I spent time with The Bestfriend, The Husband took me out to dinner *and* bought me some pretty fall flowers (and got the most romantic card ever!). The kids showered me with homemade cards that told me I was so so so so so so so so so so great. I love those.. the homemade cards. Even when the twins use up an entire package of construction paper and bring me 50 birthday cards that all say the exact same thing.. It's my favorite. :)
I had Andy's goal setting conference at school this morning. He's really reading below grade level right now. Which I knew. I don't know how he passed the dyslexia screening last year. He's still reversing a LOT of things. B's and D's almost all the time. E's and 3's. He is even writing his 5's backwards a LOT. He gets word placement in a sentence mixed up. She gave him a simulated TAKS test (Texas' state standardized test) and he passed 8% of it. 8. That's NOT good. He couldn't even finish it. She finally had him stop because he was getting so discouraged and she didn't want to bring his confidence down any further. Bless her for that. So, she's got the folder started for the dyslexia re screening process. She's also got him in a small reading recovery group with the dyslexia therapist that works with Justin. I told her that I don't *want* Andy to be dyslexic... but that I just really feel that he is. And when Justin started seeing the dyslexia therapist in 2nd grade, it just made a world of difference in his reading strength and confidence.. and I just want that for Andy. She agreed.. She told me what a sweet boy he is and how much she really enjoys having him in her class. He has such a good heart.. like his daddy. :)
Hannah's goal setting conference was last week and it was much the same as Andy's. Both of the twins are showing the dyslexia warning signs just like Andy. It frustrates me that 4 out of my 5 children struggle SO much with reading. Reading was always a strength for me in school, so it pains me that they don't find the same in enjoyment and escape into reading that I always did. For them it's a frustrating battle of decoding words and by the time they've decoded a particularly hard word, they've gotten so frustrated that they've forgotten most of the story. It's sad to me. I want them to get into the therapy groups like Justin did, and the sooner the better. Justin is finally able to read for pleasure. And that excites me and warms my heart. I want that for Andy and the twins. Hannah's teacher also said that she's really lacking in vocabulary and conversation skills. She doesn't pay attention very well. So we've been working on teaching her how to have a proper conversation and not go off into twin land and start talking about whatever pops into her head instead of actively listening and processing what's being said to her. Honeslty, it's ADD at it's ugliest with the twins. We have that screening going on right now, as well. I hate feeling like there is something "wrong" with each of my kids. If it's not a learning disability, it's a behavior issue or a mental illness. But, as much as I hate labels like that..labels come with action plans for solutions. And that makes successful kids. I just wish I could just send my kid off to school, they learn normally without extra intervention, and act normally, without extra intervention, come home to lead a normal life. I was given 5 special kids.. I feel honored and overwhelmed all at the same time.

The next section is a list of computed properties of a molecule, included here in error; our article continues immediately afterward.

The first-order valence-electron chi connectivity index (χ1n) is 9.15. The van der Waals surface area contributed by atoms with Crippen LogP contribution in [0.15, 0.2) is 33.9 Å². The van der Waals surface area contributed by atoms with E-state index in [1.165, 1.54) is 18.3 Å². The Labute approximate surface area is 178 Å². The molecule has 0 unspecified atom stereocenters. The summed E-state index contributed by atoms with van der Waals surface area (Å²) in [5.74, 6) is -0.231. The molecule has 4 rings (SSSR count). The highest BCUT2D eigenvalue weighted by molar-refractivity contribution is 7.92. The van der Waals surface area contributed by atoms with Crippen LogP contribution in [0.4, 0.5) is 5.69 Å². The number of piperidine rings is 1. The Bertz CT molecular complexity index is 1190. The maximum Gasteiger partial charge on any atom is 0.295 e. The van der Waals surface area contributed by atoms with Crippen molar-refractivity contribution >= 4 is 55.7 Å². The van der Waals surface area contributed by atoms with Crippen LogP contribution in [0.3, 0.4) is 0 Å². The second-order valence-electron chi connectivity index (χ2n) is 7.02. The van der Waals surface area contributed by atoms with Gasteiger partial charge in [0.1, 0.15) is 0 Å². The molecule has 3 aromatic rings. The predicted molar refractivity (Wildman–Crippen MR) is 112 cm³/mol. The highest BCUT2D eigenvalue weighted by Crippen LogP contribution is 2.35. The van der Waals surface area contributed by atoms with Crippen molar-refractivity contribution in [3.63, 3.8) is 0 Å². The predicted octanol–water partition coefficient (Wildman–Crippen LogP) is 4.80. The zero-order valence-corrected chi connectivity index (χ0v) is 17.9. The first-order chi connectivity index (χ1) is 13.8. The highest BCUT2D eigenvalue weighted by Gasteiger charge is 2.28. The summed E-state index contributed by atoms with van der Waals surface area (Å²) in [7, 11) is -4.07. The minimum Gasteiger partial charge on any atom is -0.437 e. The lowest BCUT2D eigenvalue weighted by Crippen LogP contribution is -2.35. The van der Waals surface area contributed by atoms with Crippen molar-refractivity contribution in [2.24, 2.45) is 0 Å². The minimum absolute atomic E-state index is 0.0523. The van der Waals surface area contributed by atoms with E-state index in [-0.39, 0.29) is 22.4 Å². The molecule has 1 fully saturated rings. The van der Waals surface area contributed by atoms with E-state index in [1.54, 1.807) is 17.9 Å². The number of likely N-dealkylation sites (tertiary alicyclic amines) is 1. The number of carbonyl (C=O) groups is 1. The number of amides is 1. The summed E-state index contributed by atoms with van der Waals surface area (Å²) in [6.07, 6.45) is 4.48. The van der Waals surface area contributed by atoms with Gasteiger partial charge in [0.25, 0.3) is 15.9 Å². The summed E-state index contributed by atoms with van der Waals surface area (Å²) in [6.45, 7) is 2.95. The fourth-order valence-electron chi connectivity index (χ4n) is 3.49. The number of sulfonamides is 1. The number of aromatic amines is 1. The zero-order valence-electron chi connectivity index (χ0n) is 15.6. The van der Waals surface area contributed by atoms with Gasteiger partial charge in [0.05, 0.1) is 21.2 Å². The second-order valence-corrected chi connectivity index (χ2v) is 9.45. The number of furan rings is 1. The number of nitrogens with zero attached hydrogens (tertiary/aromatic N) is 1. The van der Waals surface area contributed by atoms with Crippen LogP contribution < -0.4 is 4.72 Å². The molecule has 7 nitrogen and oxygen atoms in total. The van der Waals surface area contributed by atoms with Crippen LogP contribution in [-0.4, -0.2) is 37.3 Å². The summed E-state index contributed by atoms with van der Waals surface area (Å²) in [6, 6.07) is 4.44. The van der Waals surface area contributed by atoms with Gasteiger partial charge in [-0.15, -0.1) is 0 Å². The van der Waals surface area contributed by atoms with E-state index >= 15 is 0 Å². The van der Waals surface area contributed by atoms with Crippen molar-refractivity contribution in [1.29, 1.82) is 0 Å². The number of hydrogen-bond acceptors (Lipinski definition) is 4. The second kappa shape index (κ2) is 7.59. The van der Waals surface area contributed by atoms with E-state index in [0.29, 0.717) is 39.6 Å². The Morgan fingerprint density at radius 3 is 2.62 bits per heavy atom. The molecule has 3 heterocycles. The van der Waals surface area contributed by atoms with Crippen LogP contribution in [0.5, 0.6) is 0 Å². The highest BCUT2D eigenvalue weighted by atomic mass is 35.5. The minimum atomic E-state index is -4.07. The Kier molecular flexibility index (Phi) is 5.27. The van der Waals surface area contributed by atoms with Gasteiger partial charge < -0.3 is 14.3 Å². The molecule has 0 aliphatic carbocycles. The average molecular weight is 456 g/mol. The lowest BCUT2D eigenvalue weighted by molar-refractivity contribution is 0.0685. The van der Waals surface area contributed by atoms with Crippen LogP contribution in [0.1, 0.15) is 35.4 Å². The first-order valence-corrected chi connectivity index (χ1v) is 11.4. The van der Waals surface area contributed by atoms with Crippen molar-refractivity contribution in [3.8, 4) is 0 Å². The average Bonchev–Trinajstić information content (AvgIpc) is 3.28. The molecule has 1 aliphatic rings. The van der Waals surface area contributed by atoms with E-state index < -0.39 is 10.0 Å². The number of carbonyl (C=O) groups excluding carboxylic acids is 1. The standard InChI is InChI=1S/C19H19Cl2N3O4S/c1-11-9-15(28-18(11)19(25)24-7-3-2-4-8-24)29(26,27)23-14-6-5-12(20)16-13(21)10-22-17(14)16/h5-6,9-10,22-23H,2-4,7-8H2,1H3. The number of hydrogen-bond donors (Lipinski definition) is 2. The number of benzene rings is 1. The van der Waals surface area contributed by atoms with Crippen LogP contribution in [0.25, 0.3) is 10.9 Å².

But I find that keeping a "business as usual" attitude makes it all fall into place. It's only when I tell people or teachers what it's like afterschool in my house.. making sure everyone gets a healthy snack and the chores get done, and making sure Jason takes his medication, and how I scatter the homework times for each kid so that I am able to having one on one help time with each of them... and then they look at me in disbelief and say something like "I don't know how you do it, you're amazing".. and I just think, "no I'm not". It just the way it is in my house. It's what needs to be done. It's not amazing. It's just business as usual. I find I enjoy the hectic pace most of the time. It gets overwhelming and I feel like I'm drowning in a sea of permission slips and practice spelling tests and announcements that I get 5 times because they haven't figured out I have more than one kid and I don't need to know that there is a PTA meeting on 5 peices of paper. But the times that I'm sitting on the couch helping someone with a math problem.. or snuggled up reading a Magic School Bus book with someone.. those times make me realize, this is being a mom. And I love it. :)